I know the moral argument is a big one for Theists in attempting to expose inconsistencies in many Atheist belief systems.

But what do you have for the the Atheists who don't believe in meaning, or morals, or even free will.  I know during my time as a Catholic, I always tried to present the alternative to an existence of God as, rationally, a very undesirable reality.  The obvious flaw, which surprisingly went unchallenged (although Atheism hadn't caught on yet), was that being undesirable has no bearing on something being true or not.  So while I dumped God due to my perceiving it as goofy, I stuck by my guns so to speak, and more or less ended up where I said I should rationally end up.

So for those of us who skipped over humanism and went straight to believing it's all just a big evolutionary hoax, do you have arguments for those people that poke holes in their rationality?

(I'd be interested in non-theists take on poor reasoning as well)

The desirability being irrelevant is one thing, but I think that the even better argument is that Atheist actually make more moral individuals on the average. They have a lower divorce rates, lower crime rates, secular societies have far less war, etc. So whatever hypotheticals Christians and Muslims want to throw out as to Atheism meaning people have less morals, reality says it isn't true.
[Image: dcep7c.jpg]
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#5
RE: Christians take on the more nihilistic atheists
(December 29, 2015 at 2:24 pm)CapnAwesome Wrote:
(December 29, 2015 at 12:57 am)wallym Wrote: (First off, I'm saying nihilistic, but I don't know what it's really called.  Whatever it is I am.  Materialism is another one that seems to hit a lot of the notes)


I know the moral argument is a big one for Theists in attempting to expose inconsistencies in many Atheist belief systems.

But what do you have for the the Atheists who don't believe in meaning, or morals, or even free will.  I know during my time as a Catholic, I always tried to present the alternative to an existence of God as, rationally, a very undesirable reality.  The obvious flaw, which surprisingly went unchallenged (although Atheism hadn't caught on yet), was that being undesirable has no bearing on something being true or not.  So while I dumped God due to my perceiving it as goofy, I stuck by my guns so to speak, and more or less ended up where I said I should rationally end up.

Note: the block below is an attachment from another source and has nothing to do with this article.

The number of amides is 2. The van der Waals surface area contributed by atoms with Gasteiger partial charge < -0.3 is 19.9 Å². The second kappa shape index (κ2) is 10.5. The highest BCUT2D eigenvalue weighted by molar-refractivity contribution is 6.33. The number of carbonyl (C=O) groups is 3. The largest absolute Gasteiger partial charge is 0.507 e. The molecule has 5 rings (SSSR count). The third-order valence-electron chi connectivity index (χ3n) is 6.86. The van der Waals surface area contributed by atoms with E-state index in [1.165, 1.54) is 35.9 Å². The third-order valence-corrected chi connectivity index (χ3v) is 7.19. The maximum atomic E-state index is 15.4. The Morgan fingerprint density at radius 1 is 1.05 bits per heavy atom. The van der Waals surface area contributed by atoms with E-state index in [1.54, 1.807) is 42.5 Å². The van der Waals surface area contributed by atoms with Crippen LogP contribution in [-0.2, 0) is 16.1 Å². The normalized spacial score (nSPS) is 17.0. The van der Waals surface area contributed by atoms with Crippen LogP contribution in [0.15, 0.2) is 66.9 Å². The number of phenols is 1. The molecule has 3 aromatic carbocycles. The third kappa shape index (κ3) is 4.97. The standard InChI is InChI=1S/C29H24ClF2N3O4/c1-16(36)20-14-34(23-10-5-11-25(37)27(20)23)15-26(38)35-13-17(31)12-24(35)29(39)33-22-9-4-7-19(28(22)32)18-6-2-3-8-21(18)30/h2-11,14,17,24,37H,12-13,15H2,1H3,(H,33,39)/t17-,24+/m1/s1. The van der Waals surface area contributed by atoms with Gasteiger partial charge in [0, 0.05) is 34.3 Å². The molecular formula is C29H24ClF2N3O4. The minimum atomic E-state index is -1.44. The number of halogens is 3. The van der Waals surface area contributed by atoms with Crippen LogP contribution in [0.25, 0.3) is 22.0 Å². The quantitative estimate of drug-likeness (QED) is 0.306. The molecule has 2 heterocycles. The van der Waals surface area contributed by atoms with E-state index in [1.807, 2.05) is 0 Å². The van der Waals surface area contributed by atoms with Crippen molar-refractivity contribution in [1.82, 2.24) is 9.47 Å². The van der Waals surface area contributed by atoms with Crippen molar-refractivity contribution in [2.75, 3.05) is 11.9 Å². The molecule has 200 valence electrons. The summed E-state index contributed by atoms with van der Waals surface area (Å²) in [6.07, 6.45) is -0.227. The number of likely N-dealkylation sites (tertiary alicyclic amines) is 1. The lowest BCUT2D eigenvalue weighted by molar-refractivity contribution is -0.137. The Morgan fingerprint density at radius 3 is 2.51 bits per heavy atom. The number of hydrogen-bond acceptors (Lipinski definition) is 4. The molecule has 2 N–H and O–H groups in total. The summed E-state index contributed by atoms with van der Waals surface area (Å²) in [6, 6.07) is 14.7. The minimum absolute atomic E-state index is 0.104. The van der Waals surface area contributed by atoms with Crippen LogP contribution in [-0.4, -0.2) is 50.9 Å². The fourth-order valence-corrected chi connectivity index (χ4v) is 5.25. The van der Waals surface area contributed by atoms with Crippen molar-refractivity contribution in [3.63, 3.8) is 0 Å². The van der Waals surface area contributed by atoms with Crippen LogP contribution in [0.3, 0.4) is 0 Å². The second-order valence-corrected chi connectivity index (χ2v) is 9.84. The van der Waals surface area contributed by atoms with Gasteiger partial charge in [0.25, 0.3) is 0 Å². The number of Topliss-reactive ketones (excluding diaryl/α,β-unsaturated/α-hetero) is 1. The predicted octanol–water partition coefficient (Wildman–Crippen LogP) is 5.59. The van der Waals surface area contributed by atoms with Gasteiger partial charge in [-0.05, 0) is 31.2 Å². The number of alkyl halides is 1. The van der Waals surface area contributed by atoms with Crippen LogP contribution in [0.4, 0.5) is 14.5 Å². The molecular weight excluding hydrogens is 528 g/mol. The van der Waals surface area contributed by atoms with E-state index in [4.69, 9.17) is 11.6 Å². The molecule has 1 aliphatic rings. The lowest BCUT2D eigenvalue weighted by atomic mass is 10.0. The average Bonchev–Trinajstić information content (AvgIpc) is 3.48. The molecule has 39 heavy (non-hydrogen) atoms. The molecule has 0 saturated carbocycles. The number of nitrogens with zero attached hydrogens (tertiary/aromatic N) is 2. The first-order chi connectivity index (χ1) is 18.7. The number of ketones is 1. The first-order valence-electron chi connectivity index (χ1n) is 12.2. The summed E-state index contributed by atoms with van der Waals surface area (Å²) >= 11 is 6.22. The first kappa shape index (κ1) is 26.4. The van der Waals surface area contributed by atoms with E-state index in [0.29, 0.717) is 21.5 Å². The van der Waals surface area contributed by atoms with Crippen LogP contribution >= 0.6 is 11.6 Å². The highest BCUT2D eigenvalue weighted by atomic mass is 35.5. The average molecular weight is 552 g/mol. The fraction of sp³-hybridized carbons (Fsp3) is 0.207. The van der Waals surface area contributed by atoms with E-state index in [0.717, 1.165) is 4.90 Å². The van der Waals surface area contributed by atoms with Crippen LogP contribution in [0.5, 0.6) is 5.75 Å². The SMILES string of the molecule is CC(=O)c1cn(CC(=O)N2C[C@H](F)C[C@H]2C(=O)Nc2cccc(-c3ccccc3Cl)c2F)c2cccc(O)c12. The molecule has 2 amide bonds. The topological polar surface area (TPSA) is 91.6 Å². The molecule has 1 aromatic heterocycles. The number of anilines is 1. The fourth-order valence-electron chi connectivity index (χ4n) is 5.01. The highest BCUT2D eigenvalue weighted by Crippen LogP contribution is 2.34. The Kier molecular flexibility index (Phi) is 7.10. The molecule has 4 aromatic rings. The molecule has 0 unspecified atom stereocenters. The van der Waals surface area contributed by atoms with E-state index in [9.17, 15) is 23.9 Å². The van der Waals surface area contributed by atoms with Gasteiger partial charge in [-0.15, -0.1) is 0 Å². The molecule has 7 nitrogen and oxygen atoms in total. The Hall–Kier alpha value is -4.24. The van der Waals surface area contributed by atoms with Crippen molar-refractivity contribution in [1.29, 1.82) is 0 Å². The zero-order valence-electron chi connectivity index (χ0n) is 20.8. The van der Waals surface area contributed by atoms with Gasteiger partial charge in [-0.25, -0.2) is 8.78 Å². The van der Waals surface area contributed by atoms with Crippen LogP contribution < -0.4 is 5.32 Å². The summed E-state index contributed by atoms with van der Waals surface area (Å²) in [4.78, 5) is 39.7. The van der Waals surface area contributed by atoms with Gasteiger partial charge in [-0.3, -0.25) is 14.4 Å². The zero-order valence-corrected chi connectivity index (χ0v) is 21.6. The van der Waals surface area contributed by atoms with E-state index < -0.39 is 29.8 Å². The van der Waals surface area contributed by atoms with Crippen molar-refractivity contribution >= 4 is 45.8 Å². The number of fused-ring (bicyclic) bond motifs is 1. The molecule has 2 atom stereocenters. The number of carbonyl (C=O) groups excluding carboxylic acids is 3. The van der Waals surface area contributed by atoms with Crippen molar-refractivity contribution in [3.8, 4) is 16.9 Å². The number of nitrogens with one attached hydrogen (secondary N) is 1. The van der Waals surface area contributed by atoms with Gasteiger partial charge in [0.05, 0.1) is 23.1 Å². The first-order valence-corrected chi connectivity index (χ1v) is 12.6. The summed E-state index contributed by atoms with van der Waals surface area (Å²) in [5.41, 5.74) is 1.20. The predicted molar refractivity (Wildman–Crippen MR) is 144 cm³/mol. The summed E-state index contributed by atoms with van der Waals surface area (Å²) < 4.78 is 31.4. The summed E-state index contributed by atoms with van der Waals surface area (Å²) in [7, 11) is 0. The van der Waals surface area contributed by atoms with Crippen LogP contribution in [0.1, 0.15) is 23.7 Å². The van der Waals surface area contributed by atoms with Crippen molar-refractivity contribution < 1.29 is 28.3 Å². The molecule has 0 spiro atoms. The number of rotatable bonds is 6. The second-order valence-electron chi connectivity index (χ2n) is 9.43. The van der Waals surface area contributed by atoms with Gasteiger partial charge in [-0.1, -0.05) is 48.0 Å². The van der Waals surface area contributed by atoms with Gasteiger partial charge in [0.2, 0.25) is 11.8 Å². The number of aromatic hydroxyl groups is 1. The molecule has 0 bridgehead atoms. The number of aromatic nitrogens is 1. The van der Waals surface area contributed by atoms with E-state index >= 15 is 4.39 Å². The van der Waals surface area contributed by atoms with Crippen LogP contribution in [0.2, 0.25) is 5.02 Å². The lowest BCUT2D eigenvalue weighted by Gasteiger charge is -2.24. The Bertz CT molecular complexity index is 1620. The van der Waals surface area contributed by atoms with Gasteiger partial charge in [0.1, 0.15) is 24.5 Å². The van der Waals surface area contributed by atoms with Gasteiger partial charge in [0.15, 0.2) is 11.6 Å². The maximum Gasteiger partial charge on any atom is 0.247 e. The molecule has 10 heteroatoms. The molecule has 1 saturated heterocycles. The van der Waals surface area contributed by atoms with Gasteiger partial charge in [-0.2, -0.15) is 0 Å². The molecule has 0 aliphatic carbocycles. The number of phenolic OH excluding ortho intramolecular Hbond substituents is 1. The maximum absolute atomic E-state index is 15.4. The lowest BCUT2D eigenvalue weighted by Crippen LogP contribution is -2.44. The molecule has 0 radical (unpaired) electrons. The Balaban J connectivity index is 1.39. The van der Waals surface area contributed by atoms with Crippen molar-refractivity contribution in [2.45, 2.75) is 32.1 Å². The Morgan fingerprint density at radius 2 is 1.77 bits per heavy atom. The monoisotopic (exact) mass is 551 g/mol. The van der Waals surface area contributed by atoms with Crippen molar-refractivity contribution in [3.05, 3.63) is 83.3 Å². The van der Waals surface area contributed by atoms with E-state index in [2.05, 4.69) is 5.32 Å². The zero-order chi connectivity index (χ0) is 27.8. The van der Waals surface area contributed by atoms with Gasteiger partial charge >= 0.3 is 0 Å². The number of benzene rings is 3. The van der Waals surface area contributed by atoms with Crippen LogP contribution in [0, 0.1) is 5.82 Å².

So for those of us who skipped over humanism and went straight to believing it's all just a big evolutionary hoax, do you have arguments for those people that poke holes in their rationality?

(I'd be interested in non-theists take on poor reasoning as well)

The desirability being irrelevant is one thing, but I think that the even better argument is that Atheist actually make more moral individuals on the average. They have a lower divorce rates, lower crime rates, secular societies have far less war, etc. So whatever hypotheticals Christians and Muslims want to throw out as to Atheism meaning people have less morals, reality says it isn't true.

I'm not looking to make an argument against theism or the moral argument.  Theism is dumb.  I've moved on.  I'm looking to attack myself. 

My poorly stated goal was to ask theists how they argued against atheists who embodied the alternative in the moral argument.  The one's who say "I agree, no God = no morals/meaning/purpose, and since there is no God, I have no morals/meaning/purpose."  
----